At first glance, Monsters is just another story about aliens coming to Earth and humans’ ability (or inability) to deal with them. But below the surface lies a fairly complex film peppered with cultural questions that aren’t easily answered. Similar in look and feel to 2009’s District 9, this movie feels like a feature length YouTube film featuring some impressive visual effects. But in a way, this is more impressive than Neill Blomkamp’s directorial debut: D9 had a 30 million dollar budget, and Monsters was completed for only $15,000.
Ever since my active decision to avoid trailers for Inception earlier this summer, I’ve gotten into the habit of not watching trailers for movies I’m interested in seeing – especially independent films. In a way I can’t entirely explain, it seems as if indie movies have more to lose by showing excessive amounts of footage than big Hollywood blockbusters. Perhaps their low budgets and tendency towards intimacy with the audience are the cause of my belief, but examples in which this feeling is heightened are in mystery-based independent films. I feel like almost any footage from a mysterious independent movie is considered a “big reveal,” oftentimes revealed purely from a marketing standpoint to get people into theaters. Movies like Catfish and Buried work so much better without “spoiling” any of the footage by seeing a trailer, and this point also holds true with Monsters.
Luckily, I didn’t watch the trailer before I saw the film. If I had, I surely would have gone in with expectations much more aligned with Blomkamp’s District 9 than the film’s early buzz already indicated. The trailer paints the movie in a much more action-heavy light, and I’m honestly not sure if I would have been able to get past being “tricked” – I would almost certainly have negatively judged the film based on its representation from the trailer. So heed these words: this film is not an action-based adventure story. Monsters is a pondering evaluation of life, love, and the nature of humanity.
There’s a lot going on in the story, which is a testament to Gareth Edwards, who pulled quadruple duty (writing, directing, production design, and visual effects) crafting a cohesive story out of a script that was largely improvised and shot on the fly with a four person crew. Aside from a chaotic opening scene, the sequences with the creatures were beautiful and reverent, akin more to the treatment of the dinosaurs in Jurassic Park than the shoot-em-up attitude of most recent science fiction. Themes of isolation, immigration, cultural responsibility, and self-reflection cause the audience to step back and consider the messages Edwards presents, and there are many enriching ways to read the film (with the danger of mixing metaphors more prominent as it progresses).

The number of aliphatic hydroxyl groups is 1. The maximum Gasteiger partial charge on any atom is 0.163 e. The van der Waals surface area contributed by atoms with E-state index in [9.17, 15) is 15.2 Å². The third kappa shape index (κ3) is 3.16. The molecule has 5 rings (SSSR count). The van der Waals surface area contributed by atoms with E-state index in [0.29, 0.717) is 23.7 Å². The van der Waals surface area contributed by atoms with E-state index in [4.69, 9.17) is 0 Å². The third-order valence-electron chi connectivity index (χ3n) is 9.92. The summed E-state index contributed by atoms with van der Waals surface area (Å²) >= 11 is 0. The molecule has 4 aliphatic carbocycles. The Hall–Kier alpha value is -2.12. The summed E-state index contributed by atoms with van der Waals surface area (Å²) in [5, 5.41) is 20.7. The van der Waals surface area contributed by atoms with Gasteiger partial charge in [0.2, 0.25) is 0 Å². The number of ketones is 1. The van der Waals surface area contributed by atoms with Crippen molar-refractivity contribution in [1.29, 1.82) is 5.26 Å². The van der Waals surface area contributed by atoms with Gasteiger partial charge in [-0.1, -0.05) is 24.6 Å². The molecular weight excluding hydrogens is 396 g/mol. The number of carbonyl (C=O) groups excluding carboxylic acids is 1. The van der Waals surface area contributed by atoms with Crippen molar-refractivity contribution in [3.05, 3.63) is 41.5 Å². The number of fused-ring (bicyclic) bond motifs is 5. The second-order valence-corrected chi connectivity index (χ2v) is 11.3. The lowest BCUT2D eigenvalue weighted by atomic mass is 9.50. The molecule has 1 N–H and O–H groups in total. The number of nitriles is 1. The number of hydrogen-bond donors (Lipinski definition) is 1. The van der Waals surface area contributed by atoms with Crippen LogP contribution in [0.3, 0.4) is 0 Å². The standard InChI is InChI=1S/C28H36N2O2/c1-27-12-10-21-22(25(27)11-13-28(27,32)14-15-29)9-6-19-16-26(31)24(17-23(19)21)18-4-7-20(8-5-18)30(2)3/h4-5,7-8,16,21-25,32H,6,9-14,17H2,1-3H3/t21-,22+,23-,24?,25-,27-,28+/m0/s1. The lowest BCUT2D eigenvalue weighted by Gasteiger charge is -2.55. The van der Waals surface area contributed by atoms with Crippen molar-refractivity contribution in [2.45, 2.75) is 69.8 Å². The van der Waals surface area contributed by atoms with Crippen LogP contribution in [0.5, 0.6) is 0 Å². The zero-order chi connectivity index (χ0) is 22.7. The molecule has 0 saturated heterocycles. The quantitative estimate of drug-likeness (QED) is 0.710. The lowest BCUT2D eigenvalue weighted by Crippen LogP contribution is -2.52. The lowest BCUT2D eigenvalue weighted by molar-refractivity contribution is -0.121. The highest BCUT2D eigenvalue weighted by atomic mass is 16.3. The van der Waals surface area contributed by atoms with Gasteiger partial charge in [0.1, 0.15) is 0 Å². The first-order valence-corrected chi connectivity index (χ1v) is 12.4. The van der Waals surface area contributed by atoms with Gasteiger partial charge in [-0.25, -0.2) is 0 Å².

The movie falls a bit short of brilliance by dragging a bit in the middle; even though it is actually one minute shorter than Buried, Monsters feels so much longer because of the ponderous nature of the film. The pacing starts out well, but as the duo travels across the country, it seems they aren’t covering much ground for large chunks of the movie. It’s a slow process, but ultimately worth the wait considering the phenomenal shots Edwards managed to capture on film. The scenery is as much a character as the two leads, and is actually sometimes more captivating.
The acting, by real-life couple Scoot McNairy (In Search of a Midnight Kiss) and Whitney Able (the pitiful cult “classic” All The Boys Love Mandy Lane), was genuine and endearing. Along with their performances, all of the supporting characters were just random citizens who happened to be in the areas where they were filming. None of the other cast members are professional actors – and I’m not implying they were good enough to hold that title – but it gave the film an added realism that enhanced the story.
I saw the movie with a friend who said he’d recommend that everyone see this movie once in their lifetime. I don’t quite agree, since I think only a select few will appreciate Edwards’ approach to the material and most will probably be agitated with the slow pace and lack of action. The title implies more sci-fi than the audience actually gets, but if you read this film a certain way, it’s perhaps the most apt title Edwards could have imagined. Until next time…